The first chapter of Melancholy Mondays continues:
The Middle School was in full bustle. Teachers were back and forth from cars to classrooms, administration was manning the entries and directing new students and parents to late registration tables, custodial staff was buffing and completing final touches for opening day, and small groups of students darted around finding and testing new lockers and peeking into classrooms. This was exactly what Ella had expected to see Monday morning. What she did not expect to see, however, was the scary-looking security guard standing in the background down the hall.
Having just met her teacher peer group briefly last week, and not knowing any of them well enough to feel comfortable chatting, Ella focused on her own mission: to create a positive environment in which her new students would be happy to learn. It took several trips to empty the contents of her jeep, and now it was time to decorate.
She immediately moved the teacher’s desk, a metal monstrosity, to a less conspicuous location at the back of the sterile room. She wanted the entire area in front of the chalk board open, and did not plan ever to sit while her students were working. Nevertheless, she taped a huge yellow cardboard smiley-face to the front of the desk for the infrequent times she might engage a student there. One of her education instructors was focusing the next week’s assignment on how the arrangement of desks in a classroom can influence participation, and Ella had already decided that the days of uniform rows were over.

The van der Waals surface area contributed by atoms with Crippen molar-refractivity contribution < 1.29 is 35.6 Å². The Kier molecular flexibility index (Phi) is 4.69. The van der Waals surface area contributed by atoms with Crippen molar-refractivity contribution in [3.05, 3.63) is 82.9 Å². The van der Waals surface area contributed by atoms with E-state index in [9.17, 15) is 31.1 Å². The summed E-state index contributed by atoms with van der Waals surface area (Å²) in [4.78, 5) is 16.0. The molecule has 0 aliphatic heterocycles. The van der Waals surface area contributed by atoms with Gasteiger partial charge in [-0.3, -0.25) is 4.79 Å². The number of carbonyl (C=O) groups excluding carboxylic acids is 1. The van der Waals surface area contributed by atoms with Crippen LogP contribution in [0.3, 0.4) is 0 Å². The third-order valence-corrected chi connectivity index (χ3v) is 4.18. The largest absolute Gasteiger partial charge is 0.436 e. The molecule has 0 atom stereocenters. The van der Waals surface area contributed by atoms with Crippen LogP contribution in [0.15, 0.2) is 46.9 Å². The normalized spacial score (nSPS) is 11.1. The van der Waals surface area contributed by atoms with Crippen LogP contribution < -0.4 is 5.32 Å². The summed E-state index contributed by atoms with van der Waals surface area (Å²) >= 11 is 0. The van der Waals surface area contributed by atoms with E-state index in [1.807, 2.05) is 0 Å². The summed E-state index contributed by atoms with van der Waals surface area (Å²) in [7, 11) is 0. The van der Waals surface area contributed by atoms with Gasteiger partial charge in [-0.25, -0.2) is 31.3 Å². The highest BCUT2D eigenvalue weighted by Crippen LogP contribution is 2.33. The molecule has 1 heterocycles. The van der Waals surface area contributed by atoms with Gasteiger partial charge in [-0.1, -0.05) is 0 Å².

Pushing the old student desks and chairs to the edges of the classroom, Ella spread out the new multi-color 5×7 carpet in front of the chalk board. This would be the focal point upon which she would deliver her vast knowledge to eager ears. She decided to arrange the student desks in staggered semi-circles around the carpet. After drawing a sketch of the arrangement, she then could assign names to seats, decisions she realized might need to be tweaked once she got to know her kids and observe how they interacted with one another. During last week’s staff meeting when Ella had mentioned her intent to allow students initially to sit where they felt comfortable, only the fact that she was new prevented her peer group from laughing out loud.
Still, her students would figure out that she was not like their other teachers, many whom Ella suspected might be jaded from year after year of the same routine. Ella—all 5’4” inches of her—was young and strong and tough. She had combat experience. She had jumped out of airplanes, trudged countless miles, and wielded significant fire power in defense of herself and the soldiers in her charge. Her students would respect her immediately and would tell others how lucky they were to have the cool new English teacher.